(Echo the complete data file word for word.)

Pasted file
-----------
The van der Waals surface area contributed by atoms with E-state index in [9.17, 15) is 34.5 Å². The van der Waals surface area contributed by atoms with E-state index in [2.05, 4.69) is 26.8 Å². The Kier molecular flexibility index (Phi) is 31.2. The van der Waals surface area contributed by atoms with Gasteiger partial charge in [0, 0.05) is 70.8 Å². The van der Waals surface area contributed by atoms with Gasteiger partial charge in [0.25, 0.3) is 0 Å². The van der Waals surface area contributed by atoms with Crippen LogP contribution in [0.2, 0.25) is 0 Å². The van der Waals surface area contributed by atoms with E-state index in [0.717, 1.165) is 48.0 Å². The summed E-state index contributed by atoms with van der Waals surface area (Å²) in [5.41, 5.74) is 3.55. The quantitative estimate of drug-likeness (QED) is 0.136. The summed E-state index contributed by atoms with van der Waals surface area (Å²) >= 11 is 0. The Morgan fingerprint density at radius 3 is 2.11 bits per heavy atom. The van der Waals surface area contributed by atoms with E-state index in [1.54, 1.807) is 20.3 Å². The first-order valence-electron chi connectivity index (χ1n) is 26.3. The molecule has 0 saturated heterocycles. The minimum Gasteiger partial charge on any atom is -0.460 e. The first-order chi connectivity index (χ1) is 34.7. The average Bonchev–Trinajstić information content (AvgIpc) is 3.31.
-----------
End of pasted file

The van der Waals surface area contributed by atoms with E-state index in [9.17, 15) is 34.5 Å². The van der Waals surface area contributed by atoms with E-state index in [2.05, 4.69) is 26.8 Å². The Kier molecular flexibility index (Phi) is 31.2. The van der Waals surface area contributed by atoms with Gasteiger partial charge in [0, 0.05) is 70.8 Å². The van der Waals surface area contributed by atoms with Gasteiger partial charge in [0.25, 0.3) is 0 Å². The van der Waals surface area contributed by atoms with Crippen LogP contribution in [0.2, 0.25) is 0 Å². The van der Waals surface area contributed by atoms with E-state index in [0.717, 1.165) is 48.0 Å². The summed E-state index contributed by atoms with van der Waals surface area (Å²) in [5.41, 5.74) is 3.55. The quantitative estimate of drug-likeness (QED) is 0.136. The summed E-state index contributed by atoms with van der Waals surface area (Å²) >= 11 is 0. The Morgan fingerprint density at radius 3 is 2.11 bits per heavy atom. The van der Waals surface area contributed by atoms with E-state index in [1.54, 1.807) is 20.3 Å². The first-order valence-electron chi connectivity index (χ1n) is 26.3. The molecule has 0 saturated heterocycles. The minimum Gasteiger partial charge on any atom is -0.460 e. The first-order chi connectivity index (χ1) is 34.7. The average Bonchev–Trinajstić information content (AvgIpc) is 3.31.